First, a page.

'Cut!' keeps it lighthearted
Cloquet spring play opens to a limited audience
April 30, 2021
After the fall musical was canceled because of the pandemic and the One Act play was entirely online - including rehearsals - director Darrell Davey was determined to make sure every student who wanted to be in the spring play could do so.
Of course, he also had to take Covid-19 into consideration.
After pondering, Davey and assistant director Iris Keller decided the best way would be to have two completely different casts for a one-act play. The casts did everything separately: rehearsals, costumes, etc. That way if one person got sick, both casts wouldn't have to quarantine. And by doing a one-act play that lasts only 35 minutes, both casts could perform on any given night.
"Cut!" by Ed Monk and Cloquet High School runs Friday and Saturday by invitation only. (It's not you, it's Covid.) Each actor is allowed to invite six guests to each performance.
After Cast A performs, the theater will be cleared and aired out before the next audience is allowed in. Of course, social distancing protocols and masks will be required for the audience. The student actors will also be wearing masks.
Davey said they had about two days between learning that they would actually be allowed to put on a play in person and calling for tryouts.
"We hit the ground running," he said. "We wanted to go with a comedy. With everything going on this year, we really wanted something lighthearted. 'Cut!' is about a bunch of actors and directors not really knowing whether they're in a play, or if they're really directing or if they're just acting within another one."
"A play within a play within a play," Keller interjects.
As the plot complications multiply, the actors begin to forget who is playing whom and who is the real director (versus an actor playing a director). Then things really start getting confusing ....
Last Saturday was the first time the two casts were able to watch each other rehearse.
"They got to see how different their interpretations were of the same play," Keller said.
"Even though they're delivering the same lines and we're giving them the same blocking, their mannerisms, their cadence and how they bring it across is so different and fun in its own unique way," he added. "We made sure there was no 'all star' cast - it's across the board. And over half our cast is freshmen ... seeing the talent we're going to have in the years to come is really reassuring."
Davey, a Cloquet High School alumnus, and Keller have known each other since he was in theater at CHS and she was assisting Julie McMurty.
Their relationship reflects that familiarity.
"He's always funny, you know," Keller said. "He talks a little bit too long sometimes and I gotta hit him in the back of the head. But no, he's really good with the kids and they do like him."
Keller may be the longest-lasting staff member of the Lumberjacks theater department, although it's a side gig: her full-time job is translating for deaf students at the school.
"I think this is my 25th production and I've worked with eight different directors," said Keller, a talented set designer and director of the previously mentioned one act play this winter.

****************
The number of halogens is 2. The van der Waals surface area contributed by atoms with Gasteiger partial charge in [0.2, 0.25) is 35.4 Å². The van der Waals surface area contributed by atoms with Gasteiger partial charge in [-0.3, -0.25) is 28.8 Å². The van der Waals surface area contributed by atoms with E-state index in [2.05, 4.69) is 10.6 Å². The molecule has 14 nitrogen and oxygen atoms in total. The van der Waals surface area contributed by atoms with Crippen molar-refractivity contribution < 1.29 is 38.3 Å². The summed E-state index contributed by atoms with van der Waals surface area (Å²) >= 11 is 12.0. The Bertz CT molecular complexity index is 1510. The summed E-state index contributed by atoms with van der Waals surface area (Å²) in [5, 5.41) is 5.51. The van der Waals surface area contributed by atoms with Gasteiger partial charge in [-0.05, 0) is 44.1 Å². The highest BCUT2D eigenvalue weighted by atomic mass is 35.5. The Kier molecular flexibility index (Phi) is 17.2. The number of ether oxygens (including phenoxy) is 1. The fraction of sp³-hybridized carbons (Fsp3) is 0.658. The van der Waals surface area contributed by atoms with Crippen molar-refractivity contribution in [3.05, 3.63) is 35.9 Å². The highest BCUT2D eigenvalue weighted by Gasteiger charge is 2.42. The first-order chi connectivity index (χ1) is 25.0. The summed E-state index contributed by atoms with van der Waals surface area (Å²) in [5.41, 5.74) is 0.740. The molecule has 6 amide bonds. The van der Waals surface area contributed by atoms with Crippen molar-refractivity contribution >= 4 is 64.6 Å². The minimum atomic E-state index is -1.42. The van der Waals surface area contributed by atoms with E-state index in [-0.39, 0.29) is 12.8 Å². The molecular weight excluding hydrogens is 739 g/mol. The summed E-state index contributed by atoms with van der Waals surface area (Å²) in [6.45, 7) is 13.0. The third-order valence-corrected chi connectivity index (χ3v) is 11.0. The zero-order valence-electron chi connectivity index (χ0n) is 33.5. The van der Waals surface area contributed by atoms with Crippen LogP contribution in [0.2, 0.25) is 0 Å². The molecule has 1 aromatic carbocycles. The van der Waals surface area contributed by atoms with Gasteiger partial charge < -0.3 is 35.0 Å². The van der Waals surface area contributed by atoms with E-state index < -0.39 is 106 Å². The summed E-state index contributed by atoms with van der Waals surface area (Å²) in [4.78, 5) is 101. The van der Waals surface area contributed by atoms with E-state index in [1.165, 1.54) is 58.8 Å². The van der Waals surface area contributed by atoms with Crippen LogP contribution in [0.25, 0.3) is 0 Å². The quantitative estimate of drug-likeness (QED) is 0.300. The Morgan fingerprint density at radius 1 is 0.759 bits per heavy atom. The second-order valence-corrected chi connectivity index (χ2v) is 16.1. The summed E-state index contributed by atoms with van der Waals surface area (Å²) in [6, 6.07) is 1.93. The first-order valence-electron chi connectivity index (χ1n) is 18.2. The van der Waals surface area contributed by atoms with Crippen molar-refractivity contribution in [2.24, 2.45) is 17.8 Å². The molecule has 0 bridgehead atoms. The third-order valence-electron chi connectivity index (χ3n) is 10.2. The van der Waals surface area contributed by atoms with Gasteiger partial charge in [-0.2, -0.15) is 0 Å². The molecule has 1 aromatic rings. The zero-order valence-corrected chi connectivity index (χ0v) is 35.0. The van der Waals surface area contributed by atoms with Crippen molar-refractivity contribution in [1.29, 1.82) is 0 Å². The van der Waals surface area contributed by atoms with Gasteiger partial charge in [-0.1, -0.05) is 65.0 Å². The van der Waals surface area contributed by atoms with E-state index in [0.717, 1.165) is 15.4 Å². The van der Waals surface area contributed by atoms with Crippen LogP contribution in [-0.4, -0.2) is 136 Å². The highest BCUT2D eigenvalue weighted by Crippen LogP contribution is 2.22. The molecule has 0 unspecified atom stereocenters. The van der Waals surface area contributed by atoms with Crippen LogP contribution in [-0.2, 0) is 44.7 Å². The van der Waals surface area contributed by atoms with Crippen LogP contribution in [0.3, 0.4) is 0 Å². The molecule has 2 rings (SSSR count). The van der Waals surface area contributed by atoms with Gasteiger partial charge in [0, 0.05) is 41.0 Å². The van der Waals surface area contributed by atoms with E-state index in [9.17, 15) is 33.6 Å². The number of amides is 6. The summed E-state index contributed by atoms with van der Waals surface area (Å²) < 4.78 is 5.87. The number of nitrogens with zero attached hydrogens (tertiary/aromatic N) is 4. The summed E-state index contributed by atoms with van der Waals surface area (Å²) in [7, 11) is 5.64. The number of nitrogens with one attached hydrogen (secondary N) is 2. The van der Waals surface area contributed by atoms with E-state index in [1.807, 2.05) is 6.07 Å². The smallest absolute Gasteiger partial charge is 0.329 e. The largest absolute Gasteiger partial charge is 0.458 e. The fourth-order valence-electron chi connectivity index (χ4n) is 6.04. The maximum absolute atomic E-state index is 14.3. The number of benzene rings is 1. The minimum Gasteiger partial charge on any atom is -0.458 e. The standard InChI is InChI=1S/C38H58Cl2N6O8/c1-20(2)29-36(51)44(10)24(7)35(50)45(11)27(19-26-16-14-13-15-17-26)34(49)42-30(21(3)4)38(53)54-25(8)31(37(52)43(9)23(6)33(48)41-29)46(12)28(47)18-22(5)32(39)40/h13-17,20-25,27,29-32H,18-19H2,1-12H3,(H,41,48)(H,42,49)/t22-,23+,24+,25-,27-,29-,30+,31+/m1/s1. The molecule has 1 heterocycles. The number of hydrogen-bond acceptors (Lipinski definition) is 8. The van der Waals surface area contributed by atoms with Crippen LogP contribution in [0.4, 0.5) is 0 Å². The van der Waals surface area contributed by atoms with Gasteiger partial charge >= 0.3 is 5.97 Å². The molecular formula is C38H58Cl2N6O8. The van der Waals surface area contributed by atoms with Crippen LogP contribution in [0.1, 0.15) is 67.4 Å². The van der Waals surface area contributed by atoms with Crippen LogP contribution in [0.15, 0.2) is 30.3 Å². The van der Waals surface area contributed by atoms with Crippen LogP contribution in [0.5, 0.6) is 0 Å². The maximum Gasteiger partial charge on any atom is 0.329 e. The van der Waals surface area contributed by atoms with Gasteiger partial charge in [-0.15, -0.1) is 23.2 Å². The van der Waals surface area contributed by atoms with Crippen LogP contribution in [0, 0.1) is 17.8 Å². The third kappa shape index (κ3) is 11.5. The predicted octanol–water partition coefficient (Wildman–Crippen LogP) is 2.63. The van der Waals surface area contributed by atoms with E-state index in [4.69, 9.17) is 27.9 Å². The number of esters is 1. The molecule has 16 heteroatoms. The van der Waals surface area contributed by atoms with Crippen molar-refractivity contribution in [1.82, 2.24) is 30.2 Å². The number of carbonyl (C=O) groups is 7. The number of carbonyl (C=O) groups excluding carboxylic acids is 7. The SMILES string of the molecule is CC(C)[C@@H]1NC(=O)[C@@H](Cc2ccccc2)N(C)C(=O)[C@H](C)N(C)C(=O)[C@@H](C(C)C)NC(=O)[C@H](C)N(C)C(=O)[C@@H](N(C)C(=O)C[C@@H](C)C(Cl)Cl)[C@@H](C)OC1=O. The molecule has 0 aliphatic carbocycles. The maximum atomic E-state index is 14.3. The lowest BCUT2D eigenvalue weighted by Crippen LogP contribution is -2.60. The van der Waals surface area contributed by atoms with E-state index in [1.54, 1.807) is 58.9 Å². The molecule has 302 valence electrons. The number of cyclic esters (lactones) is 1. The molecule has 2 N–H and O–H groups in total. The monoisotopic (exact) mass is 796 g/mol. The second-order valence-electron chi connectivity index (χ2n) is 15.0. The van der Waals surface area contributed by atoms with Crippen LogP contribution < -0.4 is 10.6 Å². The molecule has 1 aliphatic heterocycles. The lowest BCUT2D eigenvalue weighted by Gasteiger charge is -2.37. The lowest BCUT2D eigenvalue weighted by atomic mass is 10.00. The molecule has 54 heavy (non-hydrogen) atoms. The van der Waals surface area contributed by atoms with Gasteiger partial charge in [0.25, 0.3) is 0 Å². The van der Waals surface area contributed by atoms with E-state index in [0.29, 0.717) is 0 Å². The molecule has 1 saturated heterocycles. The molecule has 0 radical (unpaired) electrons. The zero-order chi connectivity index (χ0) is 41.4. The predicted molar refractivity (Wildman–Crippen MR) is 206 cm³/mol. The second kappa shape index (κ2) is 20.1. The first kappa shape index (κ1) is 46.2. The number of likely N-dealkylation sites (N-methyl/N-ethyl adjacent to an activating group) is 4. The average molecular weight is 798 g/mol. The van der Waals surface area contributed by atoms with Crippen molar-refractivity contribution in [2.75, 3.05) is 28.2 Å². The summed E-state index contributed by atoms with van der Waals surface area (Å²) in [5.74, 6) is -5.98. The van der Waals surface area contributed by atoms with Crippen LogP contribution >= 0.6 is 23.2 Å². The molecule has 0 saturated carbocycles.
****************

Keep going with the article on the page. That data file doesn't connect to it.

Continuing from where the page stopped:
Davey got involved with the theater program again several years ago, when Landon Hall was directing and the two of them happened to work at the same greenhouse. Hall died unexpectedly at age 23 while gardening. He had directed two musicals at CHS and worked under Kevin Hamre before that.
Landon asked if Darrell or his sister would like to assist him in that fall's musical.
"I was like, 'let me ask her' and that was a boldfaced lie," Davey said dramatically. "I waited two days. I never intended to ask her, because I absolutely wanted to do it. Besides, she was busy and getting married. I am beyond blessed to have had the time I did with him. I'm so grateful he got me to do this."
While Davey has great respect for both Hall and Hamre and their fabulous fall musical productions, he said he took the spring play in a different direction, approaching it more as a teaching opportunity. Students were encouraged to propose their own costumes and try out their own blocking.
"I really wanted to take a step back from the grandeur that we were used to and say, 'Hey, we are still teaching these kids what the theater is like. So I think that's been really enriching for them, to see some of the background stuff. Then they can take ownership of the role so much more because they chose to walk a certain way or say a line a certain way."
Of course, there have been hiccups along the way. One of the casts had to quarantine for a while when one student got sick. A couple others dropped out.
By the end, there was some overlap between the two casts, with a few students playing the same role in both plays. "It was almost like everybody had an understudy," Davey said.
There has been no drama offstage this spring, Keller said. The kids all seem to appreciate the opportunity, especially after switching between in-person, distance and hybrid learning and having so many other activities canceled.
Theater at CHS is about togetherness, she said.
"This is the activity, one of the few where it's coed, all the grades, all the cliques, all the groups and they just become this unit," Keller said. "It's really special."